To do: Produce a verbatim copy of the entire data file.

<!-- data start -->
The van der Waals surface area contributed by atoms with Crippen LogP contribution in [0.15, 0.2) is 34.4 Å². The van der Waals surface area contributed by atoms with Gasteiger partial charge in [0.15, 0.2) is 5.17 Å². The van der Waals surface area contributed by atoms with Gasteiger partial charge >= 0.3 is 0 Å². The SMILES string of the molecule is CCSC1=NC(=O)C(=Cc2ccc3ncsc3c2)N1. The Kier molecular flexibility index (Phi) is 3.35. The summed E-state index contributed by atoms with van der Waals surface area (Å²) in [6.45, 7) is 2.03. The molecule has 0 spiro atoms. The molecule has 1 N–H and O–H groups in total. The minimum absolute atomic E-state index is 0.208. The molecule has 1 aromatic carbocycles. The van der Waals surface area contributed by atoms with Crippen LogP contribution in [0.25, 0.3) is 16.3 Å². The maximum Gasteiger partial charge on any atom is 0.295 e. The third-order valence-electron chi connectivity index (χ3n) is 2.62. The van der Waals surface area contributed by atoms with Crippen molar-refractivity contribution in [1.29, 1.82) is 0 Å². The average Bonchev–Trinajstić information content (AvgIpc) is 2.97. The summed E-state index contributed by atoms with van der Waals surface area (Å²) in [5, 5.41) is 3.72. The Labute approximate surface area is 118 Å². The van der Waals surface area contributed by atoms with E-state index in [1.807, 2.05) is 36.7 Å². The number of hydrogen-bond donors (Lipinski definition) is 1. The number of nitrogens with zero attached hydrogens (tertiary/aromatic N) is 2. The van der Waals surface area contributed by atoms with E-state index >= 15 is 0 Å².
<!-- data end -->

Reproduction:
The van der Waals surface area contributed by atoms with Crippen LogP contribution in [0.15, 0.2) is 34.4 Å². The van der Waals surface area contributed by atoms with Gasteiger partial charge in [0.15, 0.2) is 5.17 Å². The van der Waals surface area contributed by atoms with Gasteiger partial charge >= 0.3 is 0 Å². The SMILES string of the molecule is CCSC1=NC(=O)C(=Cc2ccc3ncsc3c2)N1. The Kier molecular flexibility index (Phi) is 3.35. The summed E-state index contributed by atoms with van der Waals surface area (Å²) in [6.45, 7) is 2.03. The molecule has 0 spiro atoms. The molecule has 1 N–H and O–H groups in total. The minimum absolute atomic E-state index is 0.208. The molecule has 1 aromatic carbocycles. The van der Waals surface area contributed by atoms with Crippen LogP contribution in [0.25, 0.3) is 16.3 Å². The maximum Gasteiger partial charge on any atom is 0.295 e. The third-order valence-electron chi connectivity index (χ3n) is 2.62. The van der Waals surface area contributed by atoms with Crippen molar-refractivity contribution in [1.29, 1.82) is 0 Å². The average Bonchev–Trinajstić information content (AvgIpc) is 2.97. The summed E-state index contributed by atoms with van der Waals surface area (Å²) in [5, 5.41) is 3.72. The Labute approximate surface area is 118 Å². The van der Waals surface area contributed by atoms with E-state index in [1.807, 2.05) is 36.7 Å². The number of hydrogen-bond donors (Lipinski definition) is 1. The number of nitrogens with zero attached hydrogens (tertiary/aromatic N) is 2. The van der Waals surface area contributed by atoms with E-state index >= 15 is 0 Å².